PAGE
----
How the EU wants to slow down China’s bidding process – economy – UK Parents Lounge

Daniel Caspary cannot help but raise a point against the Council of Ministers: the European Parliament’s trade committee has taken a position on the bill in less than three months, says the CDU MEP. The Council of Ministers, on the other hand, the legislative chamber of the Member States, took “almost ten years”. Caspary is the Member of Parliament responsible for an important piece of legislation designed to make it easier for European companies to do business in China and elsewhere. On Monday evening, the Trade Committee adopted Parliament’s position on this subject without a dissenting vote.

This “international procurement instrument”, hence its bulky name, is intended to give the European Commission a sharp sword in order to break isolated markets for European companies. In Brussels, the set of rules is generally called IPI, which is the abbreviation in English. The regulation does not mention China, but the country is clearly the primary target. After all, the legal act is directed against the grievance that countries like China do not allow European companies to bid on public tenders, for example for construction or purchase contracts. computers for government offices. The US government also discriminates against foreign manufacturers with “Buy American” rules. Conversely, the EU is very open to the participation of Americans and Asians in state tenders.

Such tenders are worth two trillion euros a year in the 27 member states – a huge market that could be closed to Chinese companies in the future. If Chinese companies or other isolated markets wish to participate in tenders, for example for the construction of a highway, the commission can sabotage that according to the law. The Brussels authority can force the advertising agency to apply a penalty to Chinese offers. Officials would then have to treat the offer as if the price was higher than it actually is. This improves the chances of European rivals. The Commission also has a second, even tougher option: it can completely prohibit Member States from allowing certain companies to act.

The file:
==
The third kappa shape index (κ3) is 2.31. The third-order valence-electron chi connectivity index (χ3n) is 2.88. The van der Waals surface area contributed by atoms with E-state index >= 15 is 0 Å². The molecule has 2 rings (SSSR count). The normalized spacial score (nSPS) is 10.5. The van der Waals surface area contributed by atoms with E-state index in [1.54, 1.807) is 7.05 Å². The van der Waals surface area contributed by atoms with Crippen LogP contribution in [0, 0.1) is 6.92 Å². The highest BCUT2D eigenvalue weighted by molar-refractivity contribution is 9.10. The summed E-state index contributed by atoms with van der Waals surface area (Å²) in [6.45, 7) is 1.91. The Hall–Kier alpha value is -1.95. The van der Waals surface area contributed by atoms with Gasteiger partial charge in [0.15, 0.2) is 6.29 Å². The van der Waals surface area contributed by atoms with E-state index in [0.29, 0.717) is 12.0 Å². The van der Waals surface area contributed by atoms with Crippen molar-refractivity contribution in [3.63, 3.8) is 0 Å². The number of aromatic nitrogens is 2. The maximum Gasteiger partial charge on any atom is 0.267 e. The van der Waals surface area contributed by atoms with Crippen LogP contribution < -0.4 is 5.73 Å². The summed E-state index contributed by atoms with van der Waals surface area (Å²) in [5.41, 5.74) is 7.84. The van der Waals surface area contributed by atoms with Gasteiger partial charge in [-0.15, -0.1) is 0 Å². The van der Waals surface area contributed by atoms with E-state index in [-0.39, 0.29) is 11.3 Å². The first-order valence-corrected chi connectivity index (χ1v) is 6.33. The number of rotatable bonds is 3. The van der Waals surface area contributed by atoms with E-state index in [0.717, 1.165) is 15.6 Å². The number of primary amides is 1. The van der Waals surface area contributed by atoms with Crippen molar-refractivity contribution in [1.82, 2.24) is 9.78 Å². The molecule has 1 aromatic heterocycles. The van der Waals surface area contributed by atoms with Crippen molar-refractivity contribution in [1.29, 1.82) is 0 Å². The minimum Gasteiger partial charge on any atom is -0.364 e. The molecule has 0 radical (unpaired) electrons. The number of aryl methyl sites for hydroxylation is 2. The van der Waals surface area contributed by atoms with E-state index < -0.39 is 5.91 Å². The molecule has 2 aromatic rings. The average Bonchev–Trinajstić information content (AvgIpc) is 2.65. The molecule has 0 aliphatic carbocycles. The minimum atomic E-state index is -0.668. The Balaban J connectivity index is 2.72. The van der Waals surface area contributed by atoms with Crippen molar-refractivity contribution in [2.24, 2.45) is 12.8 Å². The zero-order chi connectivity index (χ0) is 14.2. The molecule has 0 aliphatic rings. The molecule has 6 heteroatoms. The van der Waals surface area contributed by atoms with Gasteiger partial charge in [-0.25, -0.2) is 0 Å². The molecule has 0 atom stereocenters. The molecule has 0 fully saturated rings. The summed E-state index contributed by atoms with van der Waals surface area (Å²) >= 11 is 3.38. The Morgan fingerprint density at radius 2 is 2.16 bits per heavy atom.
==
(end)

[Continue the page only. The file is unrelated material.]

The Commission should use this leverage to open up foreign markets to EU companies during negotiations. The goal is not to seal Europe, but to open China – threatening to otherwise copy China’s protectionist practices. However, many EU governments have long been uncomfortable with this instrument. They fear that the EU will isolate itself with all the rules. In addition, contracts could become more expensive for authorities and therefore ultimately for taxpayers if cheap Chinese companies are kicked out.

How much should the penalty be for the Chinese?

The commission presented a first bill in 2012, but revised it in 2016 following opposition from governments. But it was not until the summer of 2021 that the Council of Ministers agreed on a negotiating position – these are the “almost ten years” of which MEP Caspary speaks. Parliament’s plenary will approve the trade committee’s deal in January. Negotiations on the law between Parliament and the Council of Ministers can then begin. Caspary says he’s aiming for consensus by spring, which is “really ambitious”, however. Of course, he qualifies the differences between the two positions as “compassionate”.

One of the differences is that Parliament demands a higher penalty. A second point concerns exceptions: in certain circumstances, companies in isolated markets should be spared, for example if their products are important in a health crisis. But MEPs want to make it harder to use such clauses.

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